I read somewhere that a good blog should have a consistent set of themes.
So I guess one of mine has become the idea that advertising dollars simply cannot support the entire internet and all of Web 2.0. I feel pretty certain about this, yet every day I read about some great new venture that some famous blogger (which is sort of an oxymoron) who refuses to link to me thinks will one day be bigger than all four Elvises (Presley, Costello, Grbac and Dutton) and whose only meaningful revenue source is from advertising.
First we have all of Web 2.0.
Then AOL tosses in the towel and decides that since nobody wants a closed internet anymore, it will bet on ad revenue to keep its teetering boat upright. The magical $81M in ad revenue notwithstanding, it won’t work long term. There are only four ways to get rich legally: by birth, by gift, by doing something few others can do and by selling a product. AOL was not born rich, will not be given money because it is already public (no greater fool money for you, Mr. AOL), is now entering a mature market dominated by Yahoo and others, and its product no longer sells.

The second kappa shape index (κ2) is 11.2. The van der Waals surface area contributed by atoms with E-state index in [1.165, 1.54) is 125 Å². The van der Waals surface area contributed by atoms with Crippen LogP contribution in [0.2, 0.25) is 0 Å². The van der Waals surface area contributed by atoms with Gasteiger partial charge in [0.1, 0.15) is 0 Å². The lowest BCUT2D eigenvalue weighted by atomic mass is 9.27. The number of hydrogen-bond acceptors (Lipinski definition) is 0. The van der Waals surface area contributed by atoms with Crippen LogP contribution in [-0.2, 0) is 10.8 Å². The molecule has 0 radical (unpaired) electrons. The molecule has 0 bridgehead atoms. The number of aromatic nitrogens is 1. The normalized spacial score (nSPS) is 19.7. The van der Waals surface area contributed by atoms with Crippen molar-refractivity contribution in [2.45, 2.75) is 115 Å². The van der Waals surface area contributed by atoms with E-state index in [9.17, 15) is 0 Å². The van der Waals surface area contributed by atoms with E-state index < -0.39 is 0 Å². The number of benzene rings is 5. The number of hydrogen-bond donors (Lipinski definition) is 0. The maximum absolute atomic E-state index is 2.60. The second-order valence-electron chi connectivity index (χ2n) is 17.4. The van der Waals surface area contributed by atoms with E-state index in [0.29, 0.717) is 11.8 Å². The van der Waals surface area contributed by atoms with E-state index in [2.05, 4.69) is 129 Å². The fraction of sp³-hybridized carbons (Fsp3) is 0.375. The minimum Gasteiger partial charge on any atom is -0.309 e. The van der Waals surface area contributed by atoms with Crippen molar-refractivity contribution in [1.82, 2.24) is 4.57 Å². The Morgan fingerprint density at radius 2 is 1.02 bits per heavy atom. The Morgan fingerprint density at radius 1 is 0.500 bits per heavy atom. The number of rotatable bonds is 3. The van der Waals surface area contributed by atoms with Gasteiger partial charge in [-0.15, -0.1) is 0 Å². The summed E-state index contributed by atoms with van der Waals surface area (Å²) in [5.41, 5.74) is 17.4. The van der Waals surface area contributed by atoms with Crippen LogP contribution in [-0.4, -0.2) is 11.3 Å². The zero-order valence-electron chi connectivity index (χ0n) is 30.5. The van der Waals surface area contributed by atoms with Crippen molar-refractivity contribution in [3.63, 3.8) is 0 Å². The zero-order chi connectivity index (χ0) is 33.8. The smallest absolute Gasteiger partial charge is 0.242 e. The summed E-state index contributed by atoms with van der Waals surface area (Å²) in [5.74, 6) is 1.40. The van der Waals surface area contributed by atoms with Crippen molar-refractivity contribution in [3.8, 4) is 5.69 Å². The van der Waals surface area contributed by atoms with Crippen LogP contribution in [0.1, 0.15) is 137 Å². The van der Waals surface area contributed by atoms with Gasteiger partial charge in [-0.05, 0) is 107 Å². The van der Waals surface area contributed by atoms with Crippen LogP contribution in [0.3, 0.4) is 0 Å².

Of course you can say the same thing about most of Web 2.0, and I have. Over and over.
Meanwhile, TIVO, which is still running around like a chicken with its head cut off, has one-upped itself in the bad idea derby by adding ads on demand to last years’ bad idea champion, searchable ads. It’s like the time Raina and I tried in vain to convince the kids that vegetables were actually a treat. It may sound good, but even a three year old knows it’s a head fake.
Last but not least, Jake takes a page from Stowe‘s book (and apparently a hat from his closet) and wants to become a toddling advertisement for $10,000 a month. If he sells a month of ads he will have made more profit than Stowe and all of Web 2.0 combined.
When the advertising house of cards collapses, there is going to be a lot of carnage.